Produced by James Duesing, © 1998
Cultural Tourism is an animated web journal. It details a trip to the Headlands National Seashore. The site describes the recovered pastoral beauty of a former military installation now an environment of artists, plants, predators and prey. Contrasting this environment is the hedonism and clash of culture across the bay in San Francisco. Animated cycles do not illustrate the text but rather act as a counterpoint to the writing which is observational yet intimate without being confessional.
Description of Site and Content:
Cultural Tourism was developed during a three month stay at an abandoned military installation near San Francisco. A paradise of land and sea which began its conversion with single man bunkers to guard the San Francisco Bay. These military developments grew larger and larger to contain increasingly huge gun turrets and finally a Nike missile base. It had all been abandoned with the development of smart bombs and new warring technologies. Now an artists residency program was reclaiming some of the buildings and the environment of wind and fog was reclaiming others. I made this piece on a Pentium lap top in a room where the source of electricity was the end of an extension cord that came out of a hole in the wall. The room also had the only free and open phone line around. Sometimes when working the stereo would stop playing and the lap top would switch to battery power letting me know that the electric had stopped coming. Usually in a little while it would start again.
Strangely while being just across the bay from one of the world’s most sophisticated cities I felt like I was at a remote outpost . I developed this site as a way of describing the recovered pastoral beauty of a former military installation turned into an environment of artists, which at the same time was being reclaimed by plants, predators and prey. I was stuck that this wilderness was just across the bay from the hedonism and clash of culture in San Francisco. Cultures and ideologies lived so tightly compacted, that by traveling sometimes only a few blocks I felt I had been through a foreign country and upon leaving had entered another persons fetish. I constructed this site as a series of counter point journeys , contrasting the diverse forms of wild life.
In this environment of occasional electricity I considered what I could do as an electronic artist. I began deconstructing the idea of a personal web site while posting written entries of daily experiences. I tried to write observations that were intimate without being confessional. I began seeing the writing as an invitation for people who knew me (or didn’t know me and just visited the site) to participate in the experience rather than a retelling of my daily doings. I also started building 3-D computer models of environments that were abstracted counterpoints to the places I was going and the people I was meeting.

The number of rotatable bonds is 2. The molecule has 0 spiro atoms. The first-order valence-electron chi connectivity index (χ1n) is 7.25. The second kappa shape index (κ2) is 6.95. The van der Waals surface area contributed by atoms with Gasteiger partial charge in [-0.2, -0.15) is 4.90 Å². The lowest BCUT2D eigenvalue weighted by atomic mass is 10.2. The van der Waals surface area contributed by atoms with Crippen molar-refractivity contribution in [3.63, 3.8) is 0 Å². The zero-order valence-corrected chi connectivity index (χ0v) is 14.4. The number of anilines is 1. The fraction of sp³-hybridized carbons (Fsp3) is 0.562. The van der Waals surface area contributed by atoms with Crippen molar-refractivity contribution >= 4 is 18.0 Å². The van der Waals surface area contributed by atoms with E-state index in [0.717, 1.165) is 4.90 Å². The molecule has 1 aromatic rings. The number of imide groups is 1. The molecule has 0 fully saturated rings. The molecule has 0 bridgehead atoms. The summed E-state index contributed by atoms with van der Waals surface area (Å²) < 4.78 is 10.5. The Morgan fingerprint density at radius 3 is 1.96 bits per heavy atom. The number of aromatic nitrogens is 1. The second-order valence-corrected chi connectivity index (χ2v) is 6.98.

Since I did not have the fast internet connection I was used to in my studio, I became conscious of down load times and how the need for specialized plug-ins frequently clogged my line. I cursed any one who thought a background image was a design element worth the wait. I became committed to the idea of working with a stripped down technical aesthetic. This meant embracing as best I could an 8 bit GIF mentality in order to create a compromise between user ease, download time and animated images. Each animation is extremely short, ten to sixteen frames, but each is designed as a loop to create a sense of continuous activity. Users automatically download .gif animations while reading text so they do not have to step out of the experience. By the time they have finished the text even on slow machines, the animation is usually running. This drives the viewer to continue deeper into the experience.
The site is set up as a series of twenty journeys. You enter the site by clicking on the words Cultural Tourism. You are taken to a white page with a small animated icon and an image. On any white page you have the option of clicking on the icon on the center of the page and beginning a journey in a sequence that is not particularly chronological. Or you can click on the large image and see all animated icons for the twenty possible journeys. When you are on a journey the background is black. Once you have selected a journey you cannot go back in time(unless of course you use the software’s Back button.) The only option you are offered is a flashing red light which takes you to another passage and forward in time. The animations on each journey are related by technique and elements. Some Journeys are long, ten or more pages. Others are quite short, three or four pages. When you reach the end of a journey you are returned to a white page which displays all of the animated icons, in sequence, that came before the journey you have just ended. There is an icon in the center of the page which is a suggestion for the next place to go. When on the white page you can always choose the large image which will take you to the full menu of selections . When you reach the end of the final journey you are given a scrap book page with fragments of images from your trip.